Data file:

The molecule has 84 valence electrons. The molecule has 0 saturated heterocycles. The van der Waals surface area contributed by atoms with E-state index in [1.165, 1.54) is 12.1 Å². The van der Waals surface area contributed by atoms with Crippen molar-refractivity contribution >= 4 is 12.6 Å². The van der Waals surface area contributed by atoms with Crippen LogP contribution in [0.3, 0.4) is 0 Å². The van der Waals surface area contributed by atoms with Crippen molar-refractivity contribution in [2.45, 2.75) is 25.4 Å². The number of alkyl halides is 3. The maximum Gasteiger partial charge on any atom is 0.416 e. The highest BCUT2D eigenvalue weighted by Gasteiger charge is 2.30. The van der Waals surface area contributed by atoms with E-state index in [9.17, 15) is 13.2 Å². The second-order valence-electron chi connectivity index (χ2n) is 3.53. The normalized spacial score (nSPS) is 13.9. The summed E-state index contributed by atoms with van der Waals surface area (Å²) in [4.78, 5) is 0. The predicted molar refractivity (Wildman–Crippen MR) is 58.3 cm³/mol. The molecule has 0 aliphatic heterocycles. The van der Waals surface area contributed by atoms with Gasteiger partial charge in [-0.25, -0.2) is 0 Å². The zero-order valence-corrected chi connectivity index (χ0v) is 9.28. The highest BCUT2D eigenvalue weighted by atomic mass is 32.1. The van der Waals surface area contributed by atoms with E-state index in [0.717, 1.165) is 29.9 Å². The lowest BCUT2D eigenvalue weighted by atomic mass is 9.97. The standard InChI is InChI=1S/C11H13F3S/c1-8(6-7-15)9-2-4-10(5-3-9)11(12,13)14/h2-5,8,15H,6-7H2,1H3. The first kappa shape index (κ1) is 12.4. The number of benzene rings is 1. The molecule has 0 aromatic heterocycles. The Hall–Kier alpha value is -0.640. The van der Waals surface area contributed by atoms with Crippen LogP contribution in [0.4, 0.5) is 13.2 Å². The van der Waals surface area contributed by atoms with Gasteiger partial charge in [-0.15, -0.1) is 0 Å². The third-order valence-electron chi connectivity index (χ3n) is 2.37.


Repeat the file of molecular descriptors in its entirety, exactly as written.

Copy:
The molecule has 84 valence electrons. The molecule has 0 saturated heterocycles. The van der Waals surface area contributed by atoms with E-state index in [1.165, 1.54) is 12.1 Å². The van der Waals surface area contributed by atoms with Crippen molar-refractivity contribution >= 4 is 12.6 Å². The van der Waals surface area contributed by atoms with Crippen LogP contribution in [0.3, 0.4) is 0 Å². The van der Waals surface area contributed by atoms with Crippen molar-refractivity contribution in [2.45, 2.75) is 25.4 Å². The number of alkyl halides is 3. The maximum Gasteiger partial charge on any atom is 0.416 e. The highest BCUT2D eigenvalue weighted by Gasteiger charge is 2.30. The van der Waals surface area contributed by atoms with E-state index in [9.17, 15) is 13.2 Å². The second-order valence-electron chi connectivity index (χ2n) is 3.53. The normalized spacial score (nSPS) is 13.9. The summed E-state index contributed by atoms with van der Waals surface area (Å²) in [4.78, 5) is 0. The predicted molar refractivity (Wildman–Crippen MR) is 58.3 cm³/mol. The molecule has 0 aliphatic heterocycles. The van der Waals surface area contributed by atoms with Gasteiger partial charge in [-0.25, -0.2) is 0 Å². The zero-order valence-corrected chi connectivity index (χ0v) is 9.28. The highest BCUT2D eigenvalue weighted by atomic mass is 32.1. The van der Waals surface area contributed by atoms with E-state index in [0.717, 1.165) is 29.9 Å². The lowest BCUT2D eigenvalue weighted by atomic mass is 9.97. The standard InChI is InChI=1S/C11H13F3S/c1-8(6-7-15)9-2-4-10(5-3-9)11(12,13)14/h2-5,8,15H,6-7H2,1H3. The first kappa shape index (κ1) is 12.4. The number of benzene rings is 1. The molecule has 0 aromatic heterocycles. The Hall–Kier alpha value is -0.640. The van der Waals surface area contributed by atoms with Crippen LogP contribution in [0.4, 0.5) is 13.2 Å². The van der Waals surface area contributed by atoms with Gasteiger partial charge in [-0.15, -0.1) is 0 Å². The third-order valence-electron chi connectivity index (χ3n) is 2.37.